Entries in Grand Canyon (2)


Grandpa Sentenced to 27 Months for Abusing Grandkids on Hike

iStockphoto/Thinkstock(PHOENIX) -- A grandfather who was convicted of child abuse after forcing his three grandsons on a hike through the Grand Canyon was sentenced Thursday to 27 months in prison, the minimum punishment possible.

Prosecutors said Christopher Carlson, 45, of Indianapolis refused to give food and water to his three grandsons, Kevin, 12, Micah, 9, and Kameron, 8, during two separate hikes in August 2011.

In February, a jury found Carlson guilty on three of the six child abuse charges he faced.

Court documents obtained by the Phoenix New Times revealed more specific details and testimony from the boys about the abuse they suffered from Carlson.

After Carlson and the kids made a 7.5-mile trail on Aug. 15, park rangers confronted Carlson about complaints from other hikers that had seen the boys along the trail earlier that day.  Carlson was spotted with the boys again on Aug. 28, but this time park rangers separated the boys from Carlson and asked them what happened.

According to ABC News affiliate RTV6 in Indianapolis, the boys told investigators that Carlson hit, choked, pinched, whipped, pushed and squeezed them constantly throughout their cross country trip that was supposed to end at Disneyland.  The boys also said they were told to lie to anyone, including park rangers, about what Carlson had done to them.

The boys were later interviewed and more disturbing and specific accusations came forward about the treatment their grandfather had subjected them to. The interviews revealed that Carlson had forced them to drink water from the Colorado River, which caused the boys to throw up multiple times, as well as kicked them repeatedly with steel-toed boots and threw them into cactuses.

Carlson told the investigators that he was trying to toughen up the boys.  He was taken into custody after National Park employees said he forced the boys to go on a hike in temperatures that exceeded 100 degrees.  A man died from dehydration earlier that same day on a nearby trail close to where Carlson and the boys were hiking.

During the trial, Micah testified that the worst part of the trip was throwing up and excruciating pain from the blisters on the bottom of his feet, which were so bad that by the end of the second hike they had turned into ulcers.  He had to undergo treatment that is usually used for burn victims, prosecutors said.

On Wednesday, Carlson's daughter, Tara Danaher, the boys' mother, said on her father's behalf, "My father disciplined my children.  In this particular case, yes, I believe he disciplined them, but I don't think he abused them."

Danaher said one of her children wrote a letter asking the judge overseeing the case to give Carlson a reduced sentence.

The letter read, "Dear judge, I would like Papa to be in jail for only one more month, it would be nice if you could let that happen."

Danaher said she thought that her father, who has been behind bars since last August, needed to see a therapist, but didn't need to be imprisoned any longer.

"At the end of the day, no matter what happened out there, I had no part of it.  I didn't do anything.  I didn't encourage any of it, and me and my children are being forced to suffer consequences for something we didn't do," she said.

Danaher, who is only allowed to see her children for seven supervised hours a week, said the Indiana Department of Child Services is to blame for needlessly keeping her from her children.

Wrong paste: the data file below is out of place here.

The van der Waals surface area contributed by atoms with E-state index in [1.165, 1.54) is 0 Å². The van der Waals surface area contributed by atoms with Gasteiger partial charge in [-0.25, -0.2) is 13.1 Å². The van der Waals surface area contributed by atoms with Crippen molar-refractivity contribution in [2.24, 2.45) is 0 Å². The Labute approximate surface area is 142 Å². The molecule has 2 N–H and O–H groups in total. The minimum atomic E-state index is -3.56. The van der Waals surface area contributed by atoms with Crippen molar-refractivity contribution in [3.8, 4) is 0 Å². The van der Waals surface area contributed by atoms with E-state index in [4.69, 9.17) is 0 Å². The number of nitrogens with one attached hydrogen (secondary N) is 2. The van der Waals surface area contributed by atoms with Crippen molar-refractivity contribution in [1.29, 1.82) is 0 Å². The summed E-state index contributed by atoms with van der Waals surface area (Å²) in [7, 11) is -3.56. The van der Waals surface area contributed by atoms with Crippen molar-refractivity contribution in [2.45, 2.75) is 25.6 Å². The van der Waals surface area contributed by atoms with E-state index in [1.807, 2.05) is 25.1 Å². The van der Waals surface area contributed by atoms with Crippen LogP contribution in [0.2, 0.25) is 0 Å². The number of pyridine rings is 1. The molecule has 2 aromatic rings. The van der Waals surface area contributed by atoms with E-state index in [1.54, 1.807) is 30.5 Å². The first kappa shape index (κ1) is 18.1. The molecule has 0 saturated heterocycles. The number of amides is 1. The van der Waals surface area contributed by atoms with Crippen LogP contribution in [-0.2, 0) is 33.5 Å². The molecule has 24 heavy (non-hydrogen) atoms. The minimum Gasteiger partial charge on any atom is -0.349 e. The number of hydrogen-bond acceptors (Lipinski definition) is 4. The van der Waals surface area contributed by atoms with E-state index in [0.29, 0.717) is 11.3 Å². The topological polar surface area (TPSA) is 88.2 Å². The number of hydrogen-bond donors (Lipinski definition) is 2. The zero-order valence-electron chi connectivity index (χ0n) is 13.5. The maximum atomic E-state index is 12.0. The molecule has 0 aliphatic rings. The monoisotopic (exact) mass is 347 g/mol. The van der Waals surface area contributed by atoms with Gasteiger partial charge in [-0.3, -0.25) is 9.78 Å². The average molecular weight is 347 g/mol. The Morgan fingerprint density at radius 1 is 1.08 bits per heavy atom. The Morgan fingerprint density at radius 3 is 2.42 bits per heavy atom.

"My children are lost in this.  They don't understand what's going on or what's taking place," Danaher said.

Copyright 2012 ABC News Radio


Skywalk Over Grand Canyon Sparks Turf War

ROBYN BECK/AFP/Getty Images(TUSAYAN, Ariz.) -- A glass bridge 4,000 feet above the Grand Canyon has become the center of a turf war between the businessman who built it and a small Native American tribe with rights to the land.

The Skywalk glass bridge and tourist center, built in 2006 by businessman David Jin, sits above the Colorado River in western Arizona, on lands that belong to the Hualapai Tribe. Jin and members of the tribe agreed in 2003 to allow the project to go forward, with Jin developing and managing the project while sharing profits with the tribe.

Members of the tribe’s council, however, have since changed their minds. The Hualapai Tribe council voted last week to use eminent domain law to take over control of the Skywalk and ban Jin’s involvement.

The two sides have been in a yearlong contract dispute that is in the court system. Jin has alleged that he hasn’t received his share of revenues, while the tribe contends Jin failed to complete a visitor center.

Jin has requested that the two sides enter into binding arbitration. In a June 2011 letter to the editor in the Las Vegas Review-Journal, Jin said the eminent domain decision could affect the future of Native American business deals.

“The Hualapai people must decide if they will allow this eminent domain law to stand,” he wrote of a tribe that counts about 2,300 members. “If the Hualapai Tribal Council seizes my assets through eminent domain, it will impact tribal people far beyond the Hualapai borders. No businessperson will have confidence investing in tribal communities if the Hualapai Tribal Council shows the world that they will not honor the contracts they sign.”

Both sides agree that the bridge could attract up to 3,000 visitors a day. The one-of-a-kind horseshoe-shaped bridge extends 70 feet over the edge of a cliff, towering above the Colorado River and canyon floor thousands of feet below. The bridge has glass walls and a glass floor, allowing for 360 degree views of the canyon.

Neither Jin nor a representative for the Hualapai Tribe returned calls for comment.

Copyright 2012 ABC News Radio

ABC News Radio